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  15. Thank you, Jeanne for introducing us to your friend …
    Thank you, Beth, for making your story available to God to heal others. While God has allowed me to forgive the participants in my story, including myself, I struggle to tell it. It seems there is a pressing deep within my soul. BUT, I buck it. I struggle against it. My fighting often surfaces as cynicism. Old demons peak around the corner and lure me back into the valley that took me five decades to overcome. Thank you for reminding me that our stories as His. He is the Author and Perfecter. What a blessing to get to know you.

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    1. Heidi, I’m so glad you got to meet Beth. It seems like God allows us to tell our stories at different times. And perhaps, as He walks us further into healing, we’re able to share more deeply from our lives. Yes, our stories are His. Thank goodness the Lord is the author and not someone/something else!

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  16. Thank you Beth for sharing here today. I resonated with how you found your faith to be more than rituals when you found a relationship with God. My story is similar. Everything changed when I learned that God loves me for who I am and does not require rules and rituals.

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  17. Beth and Jeanne, I became a believer at a very young age, but it wasn’t until my mid 20s that I really started to understand that being a Christian was less about following all the rules and so much more about a relationship with a Person who saw me and knew me and loved me. What a difference that’s made in my life! I’m looking forward to reading the final book in the Thatcher Sisters series … 🙂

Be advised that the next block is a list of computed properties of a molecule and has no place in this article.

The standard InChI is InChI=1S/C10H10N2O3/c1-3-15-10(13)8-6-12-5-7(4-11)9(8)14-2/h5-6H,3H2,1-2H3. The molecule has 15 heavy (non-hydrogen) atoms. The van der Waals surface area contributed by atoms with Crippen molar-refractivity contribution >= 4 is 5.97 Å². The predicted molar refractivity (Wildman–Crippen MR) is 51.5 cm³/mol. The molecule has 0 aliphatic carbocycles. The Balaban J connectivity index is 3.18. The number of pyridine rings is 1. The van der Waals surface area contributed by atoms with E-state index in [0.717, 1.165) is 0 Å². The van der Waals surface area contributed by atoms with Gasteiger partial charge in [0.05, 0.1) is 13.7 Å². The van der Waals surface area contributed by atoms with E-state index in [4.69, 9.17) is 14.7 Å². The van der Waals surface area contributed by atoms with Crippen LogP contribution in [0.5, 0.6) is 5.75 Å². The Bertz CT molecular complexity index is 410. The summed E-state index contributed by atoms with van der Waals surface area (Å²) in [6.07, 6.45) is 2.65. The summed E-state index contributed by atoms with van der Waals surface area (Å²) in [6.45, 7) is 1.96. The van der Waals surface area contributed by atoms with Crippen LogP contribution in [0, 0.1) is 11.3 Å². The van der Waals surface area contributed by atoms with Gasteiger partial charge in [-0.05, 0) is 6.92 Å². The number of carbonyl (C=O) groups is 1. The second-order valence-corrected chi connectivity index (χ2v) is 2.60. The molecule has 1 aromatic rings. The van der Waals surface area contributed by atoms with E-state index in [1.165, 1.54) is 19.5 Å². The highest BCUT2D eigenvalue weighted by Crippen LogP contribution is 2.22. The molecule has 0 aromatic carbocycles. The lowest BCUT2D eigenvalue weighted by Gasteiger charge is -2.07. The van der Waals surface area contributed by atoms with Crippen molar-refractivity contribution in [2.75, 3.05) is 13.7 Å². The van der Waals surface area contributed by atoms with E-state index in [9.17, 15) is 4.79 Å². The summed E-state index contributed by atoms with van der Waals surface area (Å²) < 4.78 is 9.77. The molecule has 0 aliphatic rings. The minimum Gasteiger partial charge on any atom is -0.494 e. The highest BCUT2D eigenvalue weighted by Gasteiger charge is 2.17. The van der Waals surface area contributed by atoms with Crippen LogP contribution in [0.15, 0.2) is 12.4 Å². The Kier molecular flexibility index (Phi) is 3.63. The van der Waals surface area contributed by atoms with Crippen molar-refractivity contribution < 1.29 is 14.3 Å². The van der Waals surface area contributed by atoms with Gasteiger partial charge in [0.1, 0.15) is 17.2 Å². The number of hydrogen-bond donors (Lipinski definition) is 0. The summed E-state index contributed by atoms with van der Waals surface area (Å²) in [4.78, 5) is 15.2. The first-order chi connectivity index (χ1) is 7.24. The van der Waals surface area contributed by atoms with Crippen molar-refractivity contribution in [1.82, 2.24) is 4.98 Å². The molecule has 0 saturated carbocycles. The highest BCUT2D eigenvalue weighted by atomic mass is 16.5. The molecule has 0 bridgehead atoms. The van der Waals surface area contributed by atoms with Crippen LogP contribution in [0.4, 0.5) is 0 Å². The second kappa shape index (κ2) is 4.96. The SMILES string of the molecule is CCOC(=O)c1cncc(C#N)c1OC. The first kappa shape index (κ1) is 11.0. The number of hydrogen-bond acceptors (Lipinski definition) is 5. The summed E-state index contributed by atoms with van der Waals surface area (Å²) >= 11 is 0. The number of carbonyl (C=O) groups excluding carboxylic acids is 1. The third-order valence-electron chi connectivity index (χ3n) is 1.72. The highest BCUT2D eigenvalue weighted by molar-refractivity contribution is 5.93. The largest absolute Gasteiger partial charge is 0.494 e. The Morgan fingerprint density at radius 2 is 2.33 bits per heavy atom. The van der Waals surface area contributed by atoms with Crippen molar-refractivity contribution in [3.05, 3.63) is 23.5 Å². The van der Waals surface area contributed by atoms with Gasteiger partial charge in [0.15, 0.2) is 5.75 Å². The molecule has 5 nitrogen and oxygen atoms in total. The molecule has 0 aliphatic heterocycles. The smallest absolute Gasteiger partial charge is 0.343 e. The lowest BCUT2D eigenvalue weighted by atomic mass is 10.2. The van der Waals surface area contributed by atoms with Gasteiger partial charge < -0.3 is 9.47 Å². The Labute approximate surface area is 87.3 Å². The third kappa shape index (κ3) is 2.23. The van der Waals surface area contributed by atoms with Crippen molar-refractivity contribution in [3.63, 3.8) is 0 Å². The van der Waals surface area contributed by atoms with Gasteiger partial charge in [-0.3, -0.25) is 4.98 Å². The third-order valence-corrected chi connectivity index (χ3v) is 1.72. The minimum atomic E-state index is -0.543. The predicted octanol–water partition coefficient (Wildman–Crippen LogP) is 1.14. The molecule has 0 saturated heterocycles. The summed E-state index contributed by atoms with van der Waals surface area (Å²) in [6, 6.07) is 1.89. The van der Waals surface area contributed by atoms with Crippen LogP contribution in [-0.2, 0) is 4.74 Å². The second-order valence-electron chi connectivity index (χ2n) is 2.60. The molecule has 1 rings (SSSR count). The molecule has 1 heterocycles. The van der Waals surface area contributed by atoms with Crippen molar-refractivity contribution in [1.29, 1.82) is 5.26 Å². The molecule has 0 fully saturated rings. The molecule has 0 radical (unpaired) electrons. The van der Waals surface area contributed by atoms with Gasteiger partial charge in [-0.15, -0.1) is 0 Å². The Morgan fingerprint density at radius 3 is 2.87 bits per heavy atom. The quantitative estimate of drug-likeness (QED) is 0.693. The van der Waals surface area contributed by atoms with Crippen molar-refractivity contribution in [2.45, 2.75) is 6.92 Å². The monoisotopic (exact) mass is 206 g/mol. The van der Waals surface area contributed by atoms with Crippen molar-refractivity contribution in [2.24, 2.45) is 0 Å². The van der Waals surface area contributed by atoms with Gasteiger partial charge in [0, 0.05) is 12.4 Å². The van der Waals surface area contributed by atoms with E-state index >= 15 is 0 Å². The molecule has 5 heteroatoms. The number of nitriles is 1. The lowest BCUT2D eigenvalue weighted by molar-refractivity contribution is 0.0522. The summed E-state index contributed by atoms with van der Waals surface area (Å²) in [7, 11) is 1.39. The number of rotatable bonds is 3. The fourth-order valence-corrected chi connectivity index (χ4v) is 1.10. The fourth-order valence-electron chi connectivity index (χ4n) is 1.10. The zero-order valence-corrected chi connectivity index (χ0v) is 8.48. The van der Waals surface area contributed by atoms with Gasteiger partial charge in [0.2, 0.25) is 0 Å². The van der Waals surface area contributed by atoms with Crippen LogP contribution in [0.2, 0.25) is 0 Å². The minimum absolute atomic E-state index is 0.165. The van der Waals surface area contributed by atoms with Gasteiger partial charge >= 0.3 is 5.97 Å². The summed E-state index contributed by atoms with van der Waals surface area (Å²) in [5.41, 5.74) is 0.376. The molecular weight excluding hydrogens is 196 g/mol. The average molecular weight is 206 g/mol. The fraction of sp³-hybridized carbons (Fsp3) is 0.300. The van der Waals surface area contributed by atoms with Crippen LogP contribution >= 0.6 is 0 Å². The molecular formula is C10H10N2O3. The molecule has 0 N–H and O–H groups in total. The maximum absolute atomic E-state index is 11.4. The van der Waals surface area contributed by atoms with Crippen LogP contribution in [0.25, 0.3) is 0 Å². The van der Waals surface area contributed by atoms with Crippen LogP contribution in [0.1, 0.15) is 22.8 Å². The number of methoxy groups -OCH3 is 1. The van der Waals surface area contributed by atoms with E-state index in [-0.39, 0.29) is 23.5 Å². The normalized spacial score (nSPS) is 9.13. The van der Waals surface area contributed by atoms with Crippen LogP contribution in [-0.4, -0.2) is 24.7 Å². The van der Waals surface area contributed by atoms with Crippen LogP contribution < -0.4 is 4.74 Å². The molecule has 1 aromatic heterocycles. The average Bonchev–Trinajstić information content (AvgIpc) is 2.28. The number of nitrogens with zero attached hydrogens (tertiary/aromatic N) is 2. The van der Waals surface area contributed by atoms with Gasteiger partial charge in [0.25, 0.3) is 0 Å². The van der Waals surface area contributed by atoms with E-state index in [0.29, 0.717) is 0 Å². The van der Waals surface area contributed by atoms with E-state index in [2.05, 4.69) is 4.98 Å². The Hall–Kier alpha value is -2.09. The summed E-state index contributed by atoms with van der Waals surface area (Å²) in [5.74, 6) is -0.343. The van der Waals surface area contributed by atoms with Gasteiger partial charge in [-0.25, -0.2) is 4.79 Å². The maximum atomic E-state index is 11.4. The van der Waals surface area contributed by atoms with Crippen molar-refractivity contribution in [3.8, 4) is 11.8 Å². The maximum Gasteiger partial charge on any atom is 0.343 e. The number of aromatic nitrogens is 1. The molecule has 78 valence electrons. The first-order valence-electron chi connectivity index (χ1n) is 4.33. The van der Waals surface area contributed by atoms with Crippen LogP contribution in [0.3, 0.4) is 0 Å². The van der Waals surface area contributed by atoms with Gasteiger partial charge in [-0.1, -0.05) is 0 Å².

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  18. A life friend is a true gift, a rarity. Thank you for sharing yours with us, Jeanne.

    My friends are starting to depart for their heavenly home, one by one. I’m reminded to treasure the ones God has continued to grace me with here on this earth.

    Bless you both …

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  19. Beth, I enjoyed this honest and vulnerable post. Love how you knew to focus on your relationship with God, even complicated. This painted real imagery for me: The words to that old hymn about once being lost, but now I’m found were all twisted up. Off key.”

    While my mother took my twin sister and me to church when we were little, my dad was out of our lives. When he came back wanting to rekindle a relationship with us, he was an atheist, telling us at nine-years-old there wasn’t a God. So when I accepted Christ at sixteen, my sister too, I began to pray for my dad. It was hard to see with faith vision he would be found. And both us girls married ministers. Then, sixteen years later, my dad believed in God and accepted Christ. Ever since, I never give up praying for a family member.